For architects designing complex solutions, a well-documented set of requirements can never be the sole basis of the architecture. Architects have to undestand why these specific requirements are relevant to their stakeholders, and most likely will have to ask “why?” again and again to understand the stakeholders’ real needs, so as to design the architecture that best fulfills those needs and the goals behind them. When talking to architects about their work, I often summarize this principle as “Architecture is Context”.
The importance of context
What makes it so important for architects to understand the wider context of their solution? When we view architecture as a set of design decisions, a good measure of a decision’s architectural significance is the economic impact of that decision on the collective stakeholders affected by it (see RCDA: Architecting as a Risk- and Cost Management Discipline). So in order for architects to understand the significance of their decisions, they need to have a firm grasp of the economic context of the solution they are architecting.
A second reason architects need to understand context and background is because requirements (especially non-functional or quality attribute requirements) often turn out to cause conflicts in design decisions: for example, making certain company data available in a mobile app may be good for productivity, but bad for security. Architects can only make these types of trade-offs if they not only know the requirements, but also fully understand the business and technology drivers behind them (asking your stakeholders to prioritize NFRs doesn’t really help, since this quickly becomes a meaningless exercise if it is done separate from the design – see Issues Dealing with Non-Functional Requirements across the Contractual Divide).
Flavors of context
A complex solution has many types of stakeholders, each of which have their own goals and needs, contributing to the integral solution context. When focusing on economic impact, the first thing that comes to mind is the business context defined by the business stakeholders, who pay for or benefit from the solution. Architectural significance, however, is determined by a much wider range of stakeholders. Examples are operational and delivery stakeholders, for whom we need to understand the technology and project/release context, and citizens affected by the solution’s safety, security and privacy context.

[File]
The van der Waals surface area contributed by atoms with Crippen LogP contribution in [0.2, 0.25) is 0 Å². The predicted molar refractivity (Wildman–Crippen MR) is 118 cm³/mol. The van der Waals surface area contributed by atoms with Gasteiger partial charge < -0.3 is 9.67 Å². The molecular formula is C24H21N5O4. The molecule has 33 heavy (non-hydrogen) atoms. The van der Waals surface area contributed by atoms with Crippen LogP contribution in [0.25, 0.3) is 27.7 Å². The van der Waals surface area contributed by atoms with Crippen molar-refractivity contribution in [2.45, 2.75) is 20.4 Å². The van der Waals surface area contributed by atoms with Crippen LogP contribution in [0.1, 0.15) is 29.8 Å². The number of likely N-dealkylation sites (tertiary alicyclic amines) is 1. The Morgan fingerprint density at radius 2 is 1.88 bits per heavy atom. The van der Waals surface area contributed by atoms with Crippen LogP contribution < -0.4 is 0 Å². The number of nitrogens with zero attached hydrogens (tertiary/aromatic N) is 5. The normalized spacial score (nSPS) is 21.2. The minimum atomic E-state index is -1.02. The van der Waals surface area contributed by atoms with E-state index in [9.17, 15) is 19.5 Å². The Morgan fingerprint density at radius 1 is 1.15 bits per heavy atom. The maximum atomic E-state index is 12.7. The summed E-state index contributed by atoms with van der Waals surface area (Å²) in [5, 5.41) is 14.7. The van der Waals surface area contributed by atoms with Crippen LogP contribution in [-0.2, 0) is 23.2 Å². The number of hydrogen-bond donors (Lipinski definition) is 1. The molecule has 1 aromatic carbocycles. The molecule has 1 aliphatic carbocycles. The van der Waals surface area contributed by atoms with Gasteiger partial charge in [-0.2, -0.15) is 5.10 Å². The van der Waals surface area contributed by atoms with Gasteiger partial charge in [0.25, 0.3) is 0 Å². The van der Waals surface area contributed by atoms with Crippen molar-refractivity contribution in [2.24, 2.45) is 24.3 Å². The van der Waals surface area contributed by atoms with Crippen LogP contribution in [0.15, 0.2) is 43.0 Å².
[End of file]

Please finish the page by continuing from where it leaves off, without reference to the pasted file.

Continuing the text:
What can architects do to improve their understanding of a solution’s context, and design architectures that better fit their stakeholders’ underlying needs?
- Talk to stakeholders. Architects who talk to their stakeholders get a better understanding of their context – well duh, talk about kicking in an open door. And yet… I still run into architects that are so focused on documentation, or on a particular subset of stakeholders, that they forget to interact with the rest. This goes both ways: being too exclusively focused on your technical stakeholders (“architects must code!”) is as bad as only being interested in “the business” side of things. Make sure you speak your stakeholders’ language – watch Jochem Schulenklopper’s SATURN 2015 talk “Why they just don’t get it” if you want to know how. Without actually talking to stakeholders, my other two tips (modeling context and trace decisions to context) lose most of their value.
Modeling context. Modeling system context has been part of software design methodologies since the early days. In the 70s, the Yourdon Structured Design method involved a context diagram, which showed which external systems and users interacted with a system – a technique many (including me) still consider essential for clarifying the solution boundary and external dependencies. In fact, the first C in Simon Brown’s C4 model stands for Context, represented by just such a context diagram. UML’s use case diagrams fulfill a similar role (but much less clearly). Michael Jackson’s problem frames go a step further by modeling not just physical and logical context of the system itself, but also the wider context needed to understand the design problem to be solved.
- Trace design decisions to context. Once we have gone to all the trouble of understanding the context of the solution we are architecting, it is paramount that we record the impact of that understanding on our architecture. The perfect place to do that is in the ‘rationale’ section of our architectural decision record. Here is where we show that our decision is based on something in the real world, real concerns, goals or other drivers from our stakeholders. This not only helps us get buy-in for the decision, but also brings huge benefits if the context changes (or should I say “when the context changes”, because it usually does). If we have to revisit an architectural decision, knowing the full context of the original decision rationale makes re-appraising the trade-offs much easier. Putting it in economic terms, tracing your architectural decisions to their context lowers the cost of change – making your architecture more agile.
In conclusion, context is key in architecture, and there are several ways in which architects can improve their understanding of context and its impact. The most important tip is to talk to your stakeholders, and keep asking them “why?”. What is your take on this? Do you always draw a context diagram? How much context do you put in your architectural decision records?